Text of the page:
Periphery: Periphery II Album Review
The first thought that comes to mind when listening to Periphery II is quickly it sets itself up to heavily contrast with Periphery I (2010).
With the first release being predominately the work of guitarist Misha Mansoor, and the recent addition and subtraction of band members Periphery includes three guitarists, one drummer, Spencer Soleto on vocals and Adam “Nolly” Getgood on bass.
Periphery make use of odd time signatures, synths and that vocal whine that is characteristic of the demented twins metalcore and hardcore. Partly responsible for the aural mindfuck that is djent, Periphery is the brainchild of Mansoor.
Unlike other bands that somehow work with bastardised time signatures and mismatched rhythms, Periphery rock precariously between unbearable and uncomfortable, settling somewhere around tolerable, carving a niche that might just grow into a big gaping hole, symbolising where metal once was and where it now is. This hole is djent.
Where it is now is strange and unrecognisable, way past the boundaries Periphery pushed out of the way back in 2010 and then cemented over in 2011 with the Icarus EP.
Featuring the offerings from metal heavyweights Guthrie Govan on ‘Have A Blast’, Wes Hauch (The Faceless) on ‘Mile Zero’ and music incarnate John Petrucci (Dream Theatre) Periphery II has a certain all-star aspect to it.
One question that may have an interesting answer is how they plan on playing these contributions live.
What Periphery II sounds like is a barren wasteland that happens to be holding a congregation of some talented musicians who insist on playing simultaneously – there is nothing else but the music. And it’s all about the music.
There are some finer points such as a certain guitar solo supplied by Dream Theatre’s John Petrucci in ‘Erised’, which you do not have to strain to hear in between anything else.
Sounding like some kind of man-child-boy, vocalist Soleto fluctuates between shallow screams, a sort of singsong talk through and an epic whine if ever there was one. Each track is suddenly a whole lot stronger when the vocals are kept to a minimum, which may or may not be a coincidence. ‘Masamune’, the final track on Periphery II showcases this perfectly as when Soleto’s vocals fall away, the album ends on a more pleasant aural sensation.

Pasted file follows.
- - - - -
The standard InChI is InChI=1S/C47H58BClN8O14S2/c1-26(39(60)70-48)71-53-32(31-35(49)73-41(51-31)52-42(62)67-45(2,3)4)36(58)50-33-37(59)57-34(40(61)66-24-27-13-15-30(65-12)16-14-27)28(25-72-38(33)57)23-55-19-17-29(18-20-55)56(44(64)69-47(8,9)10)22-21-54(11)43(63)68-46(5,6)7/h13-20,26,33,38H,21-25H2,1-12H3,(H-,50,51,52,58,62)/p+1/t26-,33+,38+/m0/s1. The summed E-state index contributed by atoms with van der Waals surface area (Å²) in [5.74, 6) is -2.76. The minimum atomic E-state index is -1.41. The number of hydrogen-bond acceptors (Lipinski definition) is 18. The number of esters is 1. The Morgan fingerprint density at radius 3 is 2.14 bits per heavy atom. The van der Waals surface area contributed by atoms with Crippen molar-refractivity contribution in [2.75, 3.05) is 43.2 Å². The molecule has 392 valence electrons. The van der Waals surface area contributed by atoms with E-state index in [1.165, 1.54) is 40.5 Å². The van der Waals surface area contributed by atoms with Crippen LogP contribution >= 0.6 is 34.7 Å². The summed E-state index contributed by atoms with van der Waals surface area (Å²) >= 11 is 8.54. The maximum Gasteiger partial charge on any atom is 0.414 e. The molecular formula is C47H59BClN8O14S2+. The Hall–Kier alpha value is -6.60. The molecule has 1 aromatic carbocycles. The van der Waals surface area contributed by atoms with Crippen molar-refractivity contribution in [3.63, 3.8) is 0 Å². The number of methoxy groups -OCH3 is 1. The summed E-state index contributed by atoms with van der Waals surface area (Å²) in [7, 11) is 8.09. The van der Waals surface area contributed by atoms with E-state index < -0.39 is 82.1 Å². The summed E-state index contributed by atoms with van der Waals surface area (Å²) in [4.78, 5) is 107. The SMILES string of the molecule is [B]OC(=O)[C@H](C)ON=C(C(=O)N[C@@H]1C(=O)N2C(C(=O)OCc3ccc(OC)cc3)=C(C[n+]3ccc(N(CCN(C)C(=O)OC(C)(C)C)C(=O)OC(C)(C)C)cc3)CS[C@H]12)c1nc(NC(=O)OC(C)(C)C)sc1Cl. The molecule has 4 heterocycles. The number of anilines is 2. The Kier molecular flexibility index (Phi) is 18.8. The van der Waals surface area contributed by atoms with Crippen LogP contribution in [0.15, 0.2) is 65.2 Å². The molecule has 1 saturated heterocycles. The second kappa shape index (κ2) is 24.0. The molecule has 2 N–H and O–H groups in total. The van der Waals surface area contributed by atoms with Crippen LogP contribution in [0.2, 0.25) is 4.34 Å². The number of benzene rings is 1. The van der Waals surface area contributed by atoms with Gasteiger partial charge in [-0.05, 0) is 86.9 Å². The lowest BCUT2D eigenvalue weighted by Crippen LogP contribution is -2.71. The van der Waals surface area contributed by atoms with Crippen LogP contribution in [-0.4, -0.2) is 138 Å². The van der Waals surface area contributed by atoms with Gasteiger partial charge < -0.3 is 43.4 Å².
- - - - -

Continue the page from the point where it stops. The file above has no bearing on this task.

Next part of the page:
Dealing with a different line up in comparison to the self titled first album in 2010, Periphery stands out as an ever mutating creature, but when listening one cannot help but feel that they are all competing against each other to be heard.
Listening to Periphery is very much about listening between the sounds. It is an aural experience (you can decide what kind) but also a mindfuck.
Usually these types of pieces include a description of stand out tracks, but the thing with Periphery is that each song is enmeshed with the others, the album flows on and each track is not necessarily separate from the last. ‘Facepalm Mute’ with its frenzied beats, bipolar vocals and layers upon layers of guitar work and bass lines hiding somewhere beneath them is testament to this when it changes shape, tone and structure in the middle of the song and suddenly calms the fuck down. Turning into a melodic, relaxed and orderly, it changes pace again and starts swelling up to frame the next track ‘Ji’ –which is another rollercoaster of guitar wankerage.
Periphery II is not an album as such, more of a rehearsed project of sound chaos that just so happens to appear on a CD.
If you’re a traditionalist, and rest your faith in time signatures and musical conventions then you’ve probably already barred your door to this release.
Otherwise, if you’re into things that are an acquired taste, like S&M, then you might just like this.